Working together for a world without viral hepatitis

The global impact of viral hepatitis is startling: Although it is largely preventable, 10 million people are newly infected. While it is relatively easy to diagnose, 95% of those who have it don’t know. Only 1.0% of those who are infected get treatment. And, sadly, about 1.4 million people die needlessly each year.

This July 28, we hope you’ll take a few minutes to learn more about one of the world’s most deadly preventable diseases on World Hepatitis Day (WHD).

On WHD this year, the World Hepatitis Alliance (WHA) (an NGO with 230 member organisations in 81 countries) will launch NOhep. Described as a global movement aimed at eliminating viral hepatitis, the initiative’s website announces it will provide “a platform for people to speak out, be engaged and take action to ensure global commitments are met, and viral hepatitis is eliminated by 2030.”

The launch follows a ground-breaking agreement concluded in May of this year when the WHO’s member states met and committed to a global hepatitis elimination strategy. According to the WHA, if the governments who have signed on can meet their prevention, treatment and testing targets, it means that:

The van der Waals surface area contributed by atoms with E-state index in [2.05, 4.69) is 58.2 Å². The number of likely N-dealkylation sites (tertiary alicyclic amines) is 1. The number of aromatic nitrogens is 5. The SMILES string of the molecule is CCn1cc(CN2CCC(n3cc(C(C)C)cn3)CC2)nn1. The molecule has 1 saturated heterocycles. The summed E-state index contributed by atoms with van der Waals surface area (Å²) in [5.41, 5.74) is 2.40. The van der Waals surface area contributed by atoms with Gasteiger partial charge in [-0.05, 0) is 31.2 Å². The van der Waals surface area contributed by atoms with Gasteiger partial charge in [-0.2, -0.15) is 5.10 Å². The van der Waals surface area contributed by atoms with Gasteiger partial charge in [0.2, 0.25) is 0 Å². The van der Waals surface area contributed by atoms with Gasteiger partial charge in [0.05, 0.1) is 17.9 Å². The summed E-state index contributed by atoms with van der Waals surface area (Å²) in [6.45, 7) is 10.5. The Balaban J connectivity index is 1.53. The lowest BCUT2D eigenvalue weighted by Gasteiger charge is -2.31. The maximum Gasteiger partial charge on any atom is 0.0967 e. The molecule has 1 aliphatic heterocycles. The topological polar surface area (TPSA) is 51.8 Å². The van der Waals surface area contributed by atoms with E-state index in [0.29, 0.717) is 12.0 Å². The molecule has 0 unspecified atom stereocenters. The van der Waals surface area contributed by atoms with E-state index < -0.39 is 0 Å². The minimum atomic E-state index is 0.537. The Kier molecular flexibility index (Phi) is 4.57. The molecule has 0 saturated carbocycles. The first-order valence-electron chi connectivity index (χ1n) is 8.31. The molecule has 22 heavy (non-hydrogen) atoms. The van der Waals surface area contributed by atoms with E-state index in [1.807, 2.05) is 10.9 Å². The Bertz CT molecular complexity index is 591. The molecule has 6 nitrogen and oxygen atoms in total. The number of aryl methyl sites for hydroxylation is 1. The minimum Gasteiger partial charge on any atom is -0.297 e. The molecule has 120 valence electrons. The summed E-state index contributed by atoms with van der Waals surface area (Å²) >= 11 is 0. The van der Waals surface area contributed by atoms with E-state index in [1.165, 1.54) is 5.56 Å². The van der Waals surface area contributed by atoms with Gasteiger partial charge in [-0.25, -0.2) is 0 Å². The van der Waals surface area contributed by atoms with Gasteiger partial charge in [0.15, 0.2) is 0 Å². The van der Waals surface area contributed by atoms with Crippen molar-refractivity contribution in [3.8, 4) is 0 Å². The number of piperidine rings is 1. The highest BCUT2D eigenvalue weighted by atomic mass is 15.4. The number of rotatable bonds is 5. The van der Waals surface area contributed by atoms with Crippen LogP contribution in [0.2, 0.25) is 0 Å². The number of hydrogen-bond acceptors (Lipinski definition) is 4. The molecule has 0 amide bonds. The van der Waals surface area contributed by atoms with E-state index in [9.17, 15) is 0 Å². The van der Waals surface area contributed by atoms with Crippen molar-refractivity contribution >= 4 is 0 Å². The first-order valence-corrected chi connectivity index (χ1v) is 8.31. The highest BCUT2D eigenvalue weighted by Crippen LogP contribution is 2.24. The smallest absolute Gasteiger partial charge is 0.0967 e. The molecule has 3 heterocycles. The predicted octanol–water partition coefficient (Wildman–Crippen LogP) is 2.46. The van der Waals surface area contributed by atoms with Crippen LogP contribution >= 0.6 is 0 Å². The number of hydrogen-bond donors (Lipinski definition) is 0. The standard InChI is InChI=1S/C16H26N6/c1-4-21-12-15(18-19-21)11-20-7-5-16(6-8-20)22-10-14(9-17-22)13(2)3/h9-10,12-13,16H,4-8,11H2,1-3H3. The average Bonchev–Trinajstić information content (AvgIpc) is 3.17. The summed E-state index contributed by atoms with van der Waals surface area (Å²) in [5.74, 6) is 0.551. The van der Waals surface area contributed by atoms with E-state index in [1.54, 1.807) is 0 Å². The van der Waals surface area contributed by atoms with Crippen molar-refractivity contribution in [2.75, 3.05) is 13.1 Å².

• 90% of babies will be vaccinated at birth,
  • 100% of blood donations will be screened,
  • 90% of people with hepatitis will know they have it (versus 5% today), and
  • 80% of those with the disease will receive treatment.

Together, these changes are expected to save 7.1 million lives by 2030.

How can you help prevent viral hepatitis? First, start with yourself and your family by knowing how hepatitis viruses are transmitted (see table below), avoiding unnecessary risks and talk to your pharmacist or doctor about hepatitis vaccinations.

But please don’t stop there. To help raise awareness and be a catalyst for the end of viral hepatitis, visit NOhep to learn more, download materials and participate in the social media campaign.